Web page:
The pericardium is in the usual position on the left side of the kidney. The great efferent pulmonary vein follows the margin of the ureter to a point almost in line with the right border of the kidney; thence proceeds forward towards the respiratory pore. There are 3 comparatively large pigmented efferent vessels on the cardiac side of the lung; also in front of the respiratory pore are several small pigmented vessels from both rectal and cardiac sides. On the rectal area of the lung are numerous small efferent and afferent vessels, but they are not pigmented, and it requires a very careful illumination to show any trace of them. On the cardiac side are several afferent vessels, two of which are comparatively large, and with pigmented margins.

Generative organs (figs. 9 and 10): The atrium is very short. The penis forms a simple sac of medium length, with the retractor muscle inserted in the posterior end and attached distally to the diaphragm. Its internal wall has a prominent thickening, yellowish in colour and the surface covered with minute granules; it extends from the entrance of the vas deferens to almost the anterior termination of the penis. The vas deferens arises a little below the apex of the penis; it has a few slight convolutions, thence a slender uniform tube until immediately before its union with the oviduct, where it is enlarged, almost sac-like. The vagina is somewhat slender, and in length rather more than equals the penis. The recep-taculum seminis is in the form of a small elongated sac, situate close to the sacculated uterus, and when the organs

[Footnote] * Trans. N.Z. Inst., vol. xxxv., pp. 258–62, pi. xxvii.

[Footnote] † Proc. Malac. Soc.', London, 1903, vol. v., pt. iv., pp. 270–73.

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are in a natural position (fig. 9) it is completely enveloped by the sacculations. Its internal walls are richly plicated. The albumen gland very large, and the hermaphrodite duct densely convoluted. The right lobe of the liver, including the hermaphrodite gland, was torn off and remained in the shell when extracting the animal.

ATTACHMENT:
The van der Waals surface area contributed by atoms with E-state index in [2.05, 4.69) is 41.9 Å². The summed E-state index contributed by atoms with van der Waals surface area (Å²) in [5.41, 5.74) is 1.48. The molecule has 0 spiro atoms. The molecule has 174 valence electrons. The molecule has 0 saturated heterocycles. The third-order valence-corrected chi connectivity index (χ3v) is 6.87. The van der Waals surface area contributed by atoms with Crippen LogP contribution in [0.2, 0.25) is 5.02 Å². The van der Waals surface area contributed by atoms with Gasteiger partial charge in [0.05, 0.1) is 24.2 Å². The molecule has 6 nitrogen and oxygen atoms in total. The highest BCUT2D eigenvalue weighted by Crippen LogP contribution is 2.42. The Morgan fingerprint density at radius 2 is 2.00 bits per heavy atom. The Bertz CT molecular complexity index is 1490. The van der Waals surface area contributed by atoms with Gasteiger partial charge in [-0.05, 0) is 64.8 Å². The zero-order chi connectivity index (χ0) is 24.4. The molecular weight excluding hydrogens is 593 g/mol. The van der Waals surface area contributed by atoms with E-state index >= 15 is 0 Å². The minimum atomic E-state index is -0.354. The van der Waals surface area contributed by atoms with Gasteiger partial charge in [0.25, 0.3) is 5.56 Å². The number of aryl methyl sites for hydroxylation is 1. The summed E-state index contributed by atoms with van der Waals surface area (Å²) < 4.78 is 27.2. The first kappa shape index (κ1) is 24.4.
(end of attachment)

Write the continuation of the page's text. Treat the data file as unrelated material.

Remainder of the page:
The systematic position of fumosa has already received some attention. Ancey, in Journal de Conchology, xlix., p. 12, places it in Paryphanta, and refers to it as an interesting Antarctic species. Suter, in the same publication (p. 316), at once throws doubt on its pertinence to Paryphanta. To this Ancey replies (J. de C., li., p. 44) that until anatomical investigation disproves it the species may by shell characters fairly be assumed to be a Paryphanta.

The most striking peculiarity in the anatomy of the several known species of Paryphanta is the marked difference in their genital organs. The difference is chiefly centred in the receptaculum seminis; the contour of this organ is so distinct in each species that, when added to the minor difference in other organs, it presents a type of genitalia unusually distinct amongst species of the same genus. P. busbyi can scarcely be compared with the other members, its genital organs are almost totally different; but this condition is probably due to degeneration. On the other hand, the general anatomy does not appear to present any important differences, except the form of attachment of the buccal-mass retractor in P. fumosa. This divergence from the typical form is an important feature, for as a rule the form and position of the principal muscles in a genus or family show a far smaller range of variation than organs such as the jaw, dentition, or genitalia; however, apart from this feature, the arrangement of the muscles, as previously stated, is identical with P. hochstetteri; also, there is a mass of evidence from totally diverse, uncorrellated organs which is quite in accord with Paryphanta.

Explanation of Plate VI.

Paryphanta fumosa, Ten.- Woods.

  • Fig. 1. Shell.

  • " 2. Shell.

  • " 3. Buccal mass, &c.

  • " 4. Buccal-mass retractor muscle, form of attachment.

  • " 5. Teeth.

  • " 6. Salivary gland, ventral side.

  • " 7. Pedal gland.

  • " 8. Pallial region.

  • " 9. Generative organs.

  • " 10. Generative organs.

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Reference Letters.
  • af. v. Afferent pulmonary veins.

  • alb. g. Albumen gland.

  • ef. v. Efferent pulmonary veins.

  • h. d. Hermaphrodite duct.

  • int Intestine.

  • rc. Rectum.

  • k. Kidney.

  • l. Left salivary gland.

  • œs. œsophagus.

  • p. Penis.

  • per. Pericardium.

  • r. Right salivary gland.

  • r. m. Retractor muscle.

  • r. s. Receptaculum seminis.

  • s. d. Salivary duct.

  • s. g. Salivary gland:

  • u. Ureter.

  • v. d. Vas deferens.